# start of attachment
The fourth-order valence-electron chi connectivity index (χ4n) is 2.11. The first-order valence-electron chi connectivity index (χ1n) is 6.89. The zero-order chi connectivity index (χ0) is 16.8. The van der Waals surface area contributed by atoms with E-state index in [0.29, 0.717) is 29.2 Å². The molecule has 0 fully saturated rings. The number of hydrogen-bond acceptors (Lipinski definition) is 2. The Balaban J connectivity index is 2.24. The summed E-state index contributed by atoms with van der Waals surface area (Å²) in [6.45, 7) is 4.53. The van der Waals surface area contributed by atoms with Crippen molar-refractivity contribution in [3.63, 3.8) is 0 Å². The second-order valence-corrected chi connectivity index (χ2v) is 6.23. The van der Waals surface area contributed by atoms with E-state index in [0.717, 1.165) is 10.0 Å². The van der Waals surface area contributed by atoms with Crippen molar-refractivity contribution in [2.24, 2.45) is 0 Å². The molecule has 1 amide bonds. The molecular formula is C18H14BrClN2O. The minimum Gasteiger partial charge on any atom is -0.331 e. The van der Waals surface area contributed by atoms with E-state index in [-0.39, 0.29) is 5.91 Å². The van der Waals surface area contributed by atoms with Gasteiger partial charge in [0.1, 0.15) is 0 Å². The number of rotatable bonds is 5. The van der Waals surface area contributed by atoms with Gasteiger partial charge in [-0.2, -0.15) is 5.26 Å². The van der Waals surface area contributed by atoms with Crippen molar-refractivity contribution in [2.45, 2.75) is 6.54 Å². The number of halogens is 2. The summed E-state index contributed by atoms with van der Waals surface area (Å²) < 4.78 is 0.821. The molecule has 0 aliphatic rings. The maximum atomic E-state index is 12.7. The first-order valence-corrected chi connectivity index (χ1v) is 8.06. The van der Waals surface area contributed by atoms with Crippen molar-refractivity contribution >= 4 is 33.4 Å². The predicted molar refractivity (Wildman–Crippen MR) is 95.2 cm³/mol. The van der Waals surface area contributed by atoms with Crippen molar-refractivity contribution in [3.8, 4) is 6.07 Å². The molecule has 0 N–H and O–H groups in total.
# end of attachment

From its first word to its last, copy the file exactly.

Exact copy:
The fourth-order valence-electron chi connectivity index (χ4n) is 2.11. The first-order valence-electron chi connectivity index (χ1n) is 6.89. The zero-order chi connectivity index (χ0) is 16.8. The van der Waals surface area contributed by atoms with E-state index in [0.29, 0.717) is 29.2 Å². The molecule has 0 fully saturated rings. The number of hydrogen-bond acceptors (Lipinski definition) is 2. The Balaban J connectivity index is 2.24. The summed E-state index contributed by atoms with van der Waals surface area (Å²) in [6.45, 7) is 4.53. The van der Waals surface area contributed by atoms with Crippen molar-refractivity contribution in [3.63, 3.8) is 0 Å². The second-order valence-corrected chi connectivity index (χ2v) is 6.23. The van der Waals surface area contributed by atoms with E-state index in [0.717, 1.165) is 10.0 Å². The van der Waals surface area contributed by atoms with Crippen molar-refractivity contribution in [2.24, 2.45) is 0 Å². The molecule has 1 amide bonds. The molecular formula is C18H14BrClN2O. The minimum Gasteiger partial charge on any atom is -0.331 e. The van der Waals surface area contributed by atoms with E-state index in [-0.39, 0.29) is 5.91 Å². The van der Waals surface area contributed by atoms with Gasteiger partial charge in [0.1, 0.15) is 0 Å². The number of rotatable bonds is 5. The van der Waals surface area contributed by atoms with Gasteiger partial charge in [-0.2, -0.15) is 5.26 Å². The van der Waals surface area contributed by atoms with Crippen molar-refractivity contribution in [2.45, 2.75) is 6.54 Å². The number of halogens is 2. The summed E-state index contributed by atoms with van der Waals surface area (Å²) < 4.78 is 0.821. The molecule has 0 aliphatic rings. The maximum atomic E-state index is 12.7. The first-order valence-corrected chi connectivity index (χ1v) is 8.06. The van der Waals surface area contributed by atoms with Crippen molar-refractivity contribution >= 4 is 33.4 Å². The predicted molar refractivity (Wildman–Crippen MR) is 95.2 cm³/mol. The van der Waals surface area contributed by atoms with Crippen molar-refractivity contribution in [3.8, 4) is 6.07 Å². The molecule has 0 N–H and O–H groups in total.